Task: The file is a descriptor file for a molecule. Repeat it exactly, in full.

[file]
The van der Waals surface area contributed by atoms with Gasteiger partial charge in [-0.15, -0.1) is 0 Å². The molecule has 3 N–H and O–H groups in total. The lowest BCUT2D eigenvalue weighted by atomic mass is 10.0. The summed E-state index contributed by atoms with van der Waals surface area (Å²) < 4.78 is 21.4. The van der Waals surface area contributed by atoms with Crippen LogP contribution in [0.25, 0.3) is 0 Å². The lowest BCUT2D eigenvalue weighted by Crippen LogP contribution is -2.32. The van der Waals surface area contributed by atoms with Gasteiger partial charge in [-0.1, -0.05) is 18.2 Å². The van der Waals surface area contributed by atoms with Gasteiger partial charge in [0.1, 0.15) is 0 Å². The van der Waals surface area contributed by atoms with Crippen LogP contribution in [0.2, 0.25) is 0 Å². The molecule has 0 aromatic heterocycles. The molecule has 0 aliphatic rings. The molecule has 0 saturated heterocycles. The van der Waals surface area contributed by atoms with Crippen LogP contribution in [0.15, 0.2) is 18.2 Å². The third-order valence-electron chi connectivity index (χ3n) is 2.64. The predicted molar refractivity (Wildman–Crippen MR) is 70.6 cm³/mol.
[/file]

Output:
The van der Waals surface area contributed by atoms with Gasteiger partial charge in [-0.15, -0.1) is 0 Å². The molecule has 3 N–H and O–H groups in total. The lowest BCUT2D eigenvalue weighted by atomic mass is 10.0. The summed E-state index contributed by atoms with van der Waals surface area (Å²) < 4.78 is 21.4. The van der Waals surface area contributed by atoms with Crippen LogP contribution in [0.25, 0.3) is 0 Å². The lowest BCUT2D eigenvalue weighted by Crippen LogP contribution is -2.32. The van der Waals surface area contributed by atoms with Gasteiger partial charge in [-0.1, -0.05) is 18.2 Å². The van der Waals surface area contributed by atoms with Gasteiger partial charge in [0.1, 0.15) is 0 Å². The van der Waals surface area contributed by atoms with Crippen LogP contribution in [0.2, 0.25) is 0 Å². The molecule has 0 aromatic heterocycles. The molecule has 0 aliphatic rings. The molecule has 0 saturated heterocycles. The van der Waals surface area contributed by atoms with Crippen LogP contribution in [0.15, 0.2) is 18.2 Å². The third-order valence-electron chi connectivity index (χ3n) is 2.64. The predicted molar refractivity (Wildman–Crippen MR) is 70.6 cm³/mol.